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Late lactation planning for your herd

Late lactation planning for your herd

Late lactation planning for your herd

Autumn is an important time for setting the herd up for winter and spring calving. Milk production and body condition are dependent on feed quality as well as quantity.

The average days a cow is in milk in New Zealand is 220 days a year¹, though the animal is capable of lactating for 305 plus days. The short lactation lengths are due to multiple factors including feed shortages and/or poor-quality feed in late lactation, facial eczema challenges, heat stress, mycotoxins, poor cow condition and low cow production in late lactation.

Significant gains, such as improved production and achieving body condition score (BCS) targets, can be achieved by planning for better late lactation management. This can include feeding quality supplements to fill specific nutrient deficiencies. By doing so, the cow will maintain good body condition and therefore be better able to tolerate adverse events, have improved feed conversion efficiency and be able to cope with deficiencies in the ration.

Ideally, mixed-aged cows are dried off at a BCS of 5.0. Early autumn is an ideal time to be working towards this goal as it takes time to gain condition. Additional supplementation, either grown on-farm, such as maize silage, or as bought-in feed, is a way of helping improve the BCS of the herd. Other farm strategies can be implemented to reduce demand so consider milking once a day or drying lighter and low-producing cows off early.

Lush autumn pasture can lift milk production, but often at the cost of BCS. This is due to the increased protein and energy content of the pasture. When feeding quality autumn grass, high starch/low protein supplements such as maize silage or grains help to balance the herd’s diet, by providing good energy for BCS gain whilst reducing protein in the diet.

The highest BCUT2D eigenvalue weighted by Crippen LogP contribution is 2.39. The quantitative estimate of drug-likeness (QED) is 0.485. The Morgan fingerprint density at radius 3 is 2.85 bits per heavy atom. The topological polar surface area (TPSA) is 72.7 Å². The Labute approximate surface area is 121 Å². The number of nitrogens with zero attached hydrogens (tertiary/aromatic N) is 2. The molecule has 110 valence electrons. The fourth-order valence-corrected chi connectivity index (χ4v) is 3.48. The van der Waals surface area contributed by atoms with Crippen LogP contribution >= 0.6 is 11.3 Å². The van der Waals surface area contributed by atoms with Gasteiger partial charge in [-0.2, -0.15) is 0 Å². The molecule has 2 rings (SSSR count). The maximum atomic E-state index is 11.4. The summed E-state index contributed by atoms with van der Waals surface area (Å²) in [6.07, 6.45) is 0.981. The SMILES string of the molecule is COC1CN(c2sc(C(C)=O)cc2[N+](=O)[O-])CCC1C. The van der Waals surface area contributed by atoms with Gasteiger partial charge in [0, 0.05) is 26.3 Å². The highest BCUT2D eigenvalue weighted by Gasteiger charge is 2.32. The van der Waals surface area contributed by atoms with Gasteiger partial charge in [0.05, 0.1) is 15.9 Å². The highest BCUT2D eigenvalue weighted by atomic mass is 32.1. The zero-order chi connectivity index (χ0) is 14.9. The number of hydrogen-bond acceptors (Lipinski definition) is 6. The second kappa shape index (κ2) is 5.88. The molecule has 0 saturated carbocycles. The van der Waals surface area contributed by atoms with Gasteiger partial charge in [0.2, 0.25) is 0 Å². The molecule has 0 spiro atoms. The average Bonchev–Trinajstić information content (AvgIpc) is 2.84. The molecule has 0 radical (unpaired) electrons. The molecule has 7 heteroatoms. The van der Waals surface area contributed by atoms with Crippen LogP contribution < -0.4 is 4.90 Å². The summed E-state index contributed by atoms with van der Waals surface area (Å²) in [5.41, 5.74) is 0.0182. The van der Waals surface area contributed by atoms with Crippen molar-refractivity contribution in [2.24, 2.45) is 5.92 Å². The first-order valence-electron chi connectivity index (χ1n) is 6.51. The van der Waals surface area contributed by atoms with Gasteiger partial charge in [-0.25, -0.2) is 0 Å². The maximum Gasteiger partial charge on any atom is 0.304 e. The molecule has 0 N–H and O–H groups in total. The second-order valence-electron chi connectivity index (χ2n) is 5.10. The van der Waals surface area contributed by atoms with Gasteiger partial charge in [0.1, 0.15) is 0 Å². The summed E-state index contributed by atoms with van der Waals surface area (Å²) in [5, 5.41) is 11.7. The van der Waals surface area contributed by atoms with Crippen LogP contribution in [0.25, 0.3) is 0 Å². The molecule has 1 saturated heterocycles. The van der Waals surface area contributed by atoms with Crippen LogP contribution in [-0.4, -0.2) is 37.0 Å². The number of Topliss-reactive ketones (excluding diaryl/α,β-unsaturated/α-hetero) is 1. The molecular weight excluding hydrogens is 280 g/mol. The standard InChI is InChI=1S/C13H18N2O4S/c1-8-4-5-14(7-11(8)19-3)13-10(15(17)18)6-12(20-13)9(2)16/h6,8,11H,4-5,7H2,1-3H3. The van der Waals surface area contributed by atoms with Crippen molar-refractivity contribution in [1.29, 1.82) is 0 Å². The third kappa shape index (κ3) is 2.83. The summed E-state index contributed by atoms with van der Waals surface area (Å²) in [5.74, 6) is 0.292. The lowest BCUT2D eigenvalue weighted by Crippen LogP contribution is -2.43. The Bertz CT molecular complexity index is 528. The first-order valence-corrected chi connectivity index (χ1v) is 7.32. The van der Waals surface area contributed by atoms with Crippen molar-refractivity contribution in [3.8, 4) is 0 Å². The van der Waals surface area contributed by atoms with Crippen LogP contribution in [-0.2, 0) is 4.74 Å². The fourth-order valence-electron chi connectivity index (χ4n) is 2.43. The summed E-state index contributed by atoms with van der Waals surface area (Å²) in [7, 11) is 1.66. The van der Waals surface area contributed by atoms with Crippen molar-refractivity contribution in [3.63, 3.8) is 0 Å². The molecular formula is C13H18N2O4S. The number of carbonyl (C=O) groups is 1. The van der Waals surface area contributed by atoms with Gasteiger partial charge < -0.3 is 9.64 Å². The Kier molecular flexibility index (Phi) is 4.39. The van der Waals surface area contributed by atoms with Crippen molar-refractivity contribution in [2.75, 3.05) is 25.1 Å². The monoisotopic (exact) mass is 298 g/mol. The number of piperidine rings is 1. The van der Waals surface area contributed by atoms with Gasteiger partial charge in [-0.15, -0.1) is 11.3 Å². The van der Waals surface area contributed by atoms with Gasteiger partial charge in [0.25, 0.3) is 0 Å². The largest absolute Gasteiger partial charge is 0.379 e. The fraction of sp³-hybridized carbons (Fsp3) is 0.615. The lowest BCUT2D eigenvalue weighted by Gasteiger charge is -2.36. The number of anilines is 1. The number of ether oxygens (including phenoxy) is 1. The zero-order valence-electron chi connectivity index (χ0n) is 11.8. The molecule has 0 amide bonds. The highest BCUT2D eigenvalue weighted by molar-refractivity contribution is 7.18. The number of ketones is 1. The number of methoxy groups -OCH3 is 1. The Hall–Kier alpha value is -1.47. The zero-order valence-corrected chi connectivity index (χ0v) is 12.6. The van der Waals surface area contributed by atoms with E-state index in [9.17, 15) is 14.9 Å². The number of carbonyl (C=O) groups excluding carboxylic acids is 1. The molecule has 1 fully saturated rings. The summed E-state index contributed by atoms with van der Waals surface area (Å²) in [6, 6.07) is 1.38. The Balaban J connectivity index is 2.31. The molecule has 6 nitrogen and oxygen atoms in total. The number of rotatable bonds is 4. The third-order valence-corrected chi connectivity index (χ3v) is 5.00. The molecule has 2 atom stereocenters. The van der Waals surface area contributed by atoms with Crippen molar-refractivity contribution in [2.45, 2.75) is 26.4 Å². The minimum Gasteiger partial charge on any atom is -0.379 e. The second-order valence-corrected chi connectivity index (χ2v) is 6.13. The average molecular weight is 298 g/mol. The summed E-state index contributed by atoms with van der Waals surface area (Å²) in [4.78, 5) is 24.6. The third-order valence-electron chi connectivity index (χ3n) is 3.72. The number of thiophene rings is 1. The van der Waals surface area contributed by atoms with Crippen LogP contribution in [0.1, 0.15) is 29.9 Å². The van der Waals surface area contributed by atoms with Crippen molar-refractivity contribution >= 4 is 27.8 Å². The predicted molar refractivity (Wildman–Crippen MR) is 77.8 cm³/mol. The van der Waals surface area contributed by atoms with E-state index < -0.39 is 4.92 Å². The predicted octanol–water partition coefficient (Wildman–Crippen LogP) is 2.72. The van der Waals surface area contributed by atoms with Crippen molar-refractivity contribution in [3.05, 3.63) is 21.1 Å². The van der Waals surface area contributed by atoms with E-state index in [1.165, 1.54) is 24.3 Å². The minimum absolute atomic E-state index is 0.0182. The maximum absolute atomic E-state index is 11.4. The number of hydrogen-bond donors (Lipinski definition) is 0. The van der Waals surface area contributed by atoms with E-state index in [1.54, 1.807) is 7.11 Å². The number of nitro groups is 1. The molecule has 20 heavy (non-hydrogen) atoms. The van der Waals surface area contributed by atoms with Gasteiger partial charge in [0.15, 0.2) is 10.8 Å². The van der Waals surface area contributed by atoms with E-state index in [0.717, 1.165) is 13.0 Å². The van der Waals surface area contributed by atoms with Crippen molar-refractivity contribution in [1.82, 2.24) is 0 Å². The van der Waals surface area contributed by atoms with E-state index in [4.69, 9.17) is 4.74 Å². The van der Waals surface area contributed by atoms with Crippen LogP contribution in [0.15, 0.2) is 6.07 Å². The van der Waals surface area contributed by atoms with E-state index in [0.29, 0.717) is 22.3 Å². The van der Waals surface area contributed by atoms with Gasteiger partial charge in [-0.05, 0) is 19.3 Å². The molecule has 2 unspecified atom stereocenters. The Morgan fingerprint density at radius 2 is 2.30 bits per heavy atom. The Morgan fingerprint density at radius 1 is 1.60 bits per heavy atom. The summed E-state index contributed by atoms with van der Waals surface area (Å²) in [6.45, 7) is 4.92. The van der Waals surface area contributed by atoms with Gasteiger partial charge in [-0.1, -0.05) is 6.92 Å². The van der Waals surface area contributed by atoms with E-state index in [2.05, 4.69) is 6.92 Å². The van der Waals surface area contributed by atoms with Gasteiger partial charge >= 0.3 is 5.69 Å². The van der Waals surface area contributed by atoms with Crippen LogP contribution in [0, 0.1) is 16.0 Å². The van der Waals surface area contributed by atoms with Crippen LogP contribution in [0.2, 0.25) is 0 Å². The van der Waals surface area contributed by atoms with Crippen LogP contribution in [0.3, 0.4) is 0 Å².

Heat stress negatively impacts feed intake and milk production by decreasing both fat and protein yield. As high-producing dairy cows are more vulnerable to heat stress, nutritional strategies can be used to minimise the impact. These strategies can be feeding high-energy, low fibre feeds or using feed additives such as live yeasts, mycotoxin binders and rumen buffers.

Other important management strategies include providing shade and reducing the distances walked in the heat of the day. Providing access to clean water is essential too, with cows often drinking more than 100 L of water per day on warm days.

Contact your local PGG Wrightson Technical Field Representative for advice on suitable nutritional supplements for your herd.

1 Dairy NZ. (2021). New Zealand Dairy Statistics 2020-21. Retrieved 11 January 2023 from